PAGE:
Spinach power boosts silicon solar cells
Popeye’s muscles get energy-boosting powers extracted from spinach – and now so do solar panels.
Combining the vegetable’s photosynthetic protein with silicon produces significantly higher current levels than can be achieved by other such “biohybrid” cells composed of the plant protein and metal.
“This combination produces current levels almost 1000 times higher than we were able to achieve by depositing the protein on various types of metals. It also produces a modest increase in voltage,” said David E. Cliffel, a Vanderbilt University associate professor of chemistry who collaborated on the project with G. Kane Jennings, a professor of chemical and biomolecular engineering. “If we can continue on our current trajectory of increasing voltage and current levels, we could reach the range of mature solar conversion technologies in three years.”
Scientists have known for more than 40 years that a protein key to photosynthesis, called Photosystem 1 (PS1), continues to function after it is extracted from plants such as spinach. They have determined that PS1 converts sunlight into electrical energy with nearly 100 percent efficiency, compared with conversion efficiencies of less than 40 percent achieved by man-made devices. This has prompted researchers around the world to use PS1 to create more efficient solar cells.
A new biohybrid solar cell uses spinach’s photosynthetic protein to boost power production.
The Vanderbilt team pursued silicon because it is cheap and readily available. They made their device by extracting PS1 from spinach into a water-based solution, then pouring it onto the surface of a p
-doped silicon wafer. Putting the wafer in a vacuum chamber evaporated the water, leaving a film of protein on the silicon. They found that the optimum thickness was about 1 µm, or about 100 PS1 molecules thick.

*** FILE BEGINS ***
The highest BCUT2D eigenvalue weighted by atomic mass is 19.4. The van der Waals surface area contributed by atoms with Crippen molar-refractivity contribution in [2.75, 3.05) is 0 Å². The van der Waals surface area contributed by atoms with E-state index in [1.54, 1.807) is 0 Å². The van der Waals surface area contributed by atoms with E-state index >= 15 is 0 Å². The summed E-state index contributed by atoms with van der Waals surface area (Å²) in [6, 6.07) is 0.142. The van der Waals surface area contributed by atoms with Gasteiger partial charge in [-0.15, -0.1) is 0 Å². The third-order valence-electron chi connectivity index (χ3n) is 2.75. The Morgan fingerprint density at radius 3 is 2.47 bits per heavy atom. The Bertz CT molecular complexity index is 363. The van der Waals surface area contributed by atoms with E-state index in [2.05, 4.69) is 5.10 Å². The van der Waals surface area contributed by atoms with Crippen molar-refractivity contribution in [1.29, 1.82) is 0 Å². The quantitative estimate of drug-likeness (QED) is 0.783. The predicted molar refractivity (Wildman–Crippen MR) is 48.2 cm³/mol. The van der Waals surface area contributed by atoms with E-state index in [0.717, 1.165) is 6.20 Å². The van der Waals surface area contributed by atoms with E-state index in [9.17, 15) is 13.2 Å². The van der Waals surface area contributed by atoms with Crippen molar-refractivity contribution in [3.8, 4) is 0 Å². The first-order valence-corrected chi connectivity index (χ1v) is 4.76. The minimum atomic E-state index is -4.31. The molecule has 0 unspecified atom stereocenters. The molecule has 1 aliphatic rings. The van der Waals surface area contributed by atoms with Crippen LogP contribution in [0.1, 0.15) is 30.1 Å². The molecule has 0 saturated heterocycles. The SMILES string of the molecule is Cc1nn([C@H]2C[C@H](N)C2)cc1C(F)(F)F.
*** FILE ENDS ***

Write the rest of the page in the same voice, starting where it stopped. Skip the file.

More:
The random orientation of the individual proteins on the metal layer was a major problem in previous modeling work, they say, because the electrons produce both positive and negative currents that cancel each other out and leave a very small net current flow. In a leaf, all the PS1 proteins are aligned, leading to a uniform, positive charge. Using p
-doped silicon eliminates the problem in the man-made material.
“This isn’t as good as protein alignment, but it is much better than what we had before,” Jennings said.
The team reports that its PS1-silicon combination produces nearly a milliamp (850 µA) of current per square centimeter at 0.3 V. That is nearly 2 1/2 times more current than the best level reported previously from a biohybrid cell. Vanderbilt has applied for a patent on the protein-silicon combination.
Since the initial discovery, progress has been slow but steady. However, the amount of power that these biohybrid cells can produce per square inch has been substantially below that of commercial photovoltaic cells. Another problem has been longevity: The performance of some early test cells deteriorated after only a few weeks.
In 2010, however, the Vanderbilt team kept a PS1 cell working for nine months with no deterioration in performance.
“Nature knows how to do this extremely well. In evergreen trees, for example, PS1 lasts for years,” Cliffel said. “We just have to figure out how to do it ourselves.”
The team’s next step is to build a functioning PS1-silicon solar cell using this new design. A group of undergraduate engineering students will build the prototype using an Environmental Protection Agency award that Jennings received.
With the new design, Jennings estimates that a 2-ft panel could put out at least 100 mA at 1 V – enough to power various types of small electrical devices.
Most plants use the same photosynthetic proteins as spinach; Jennings also is working on a method for extracting PS1 from kudzu. Graduate students Gabriel LeBlanc, Gongping Chen and Evan A. Gizzie contributed to the study.
The research was reported online in Advanced Materials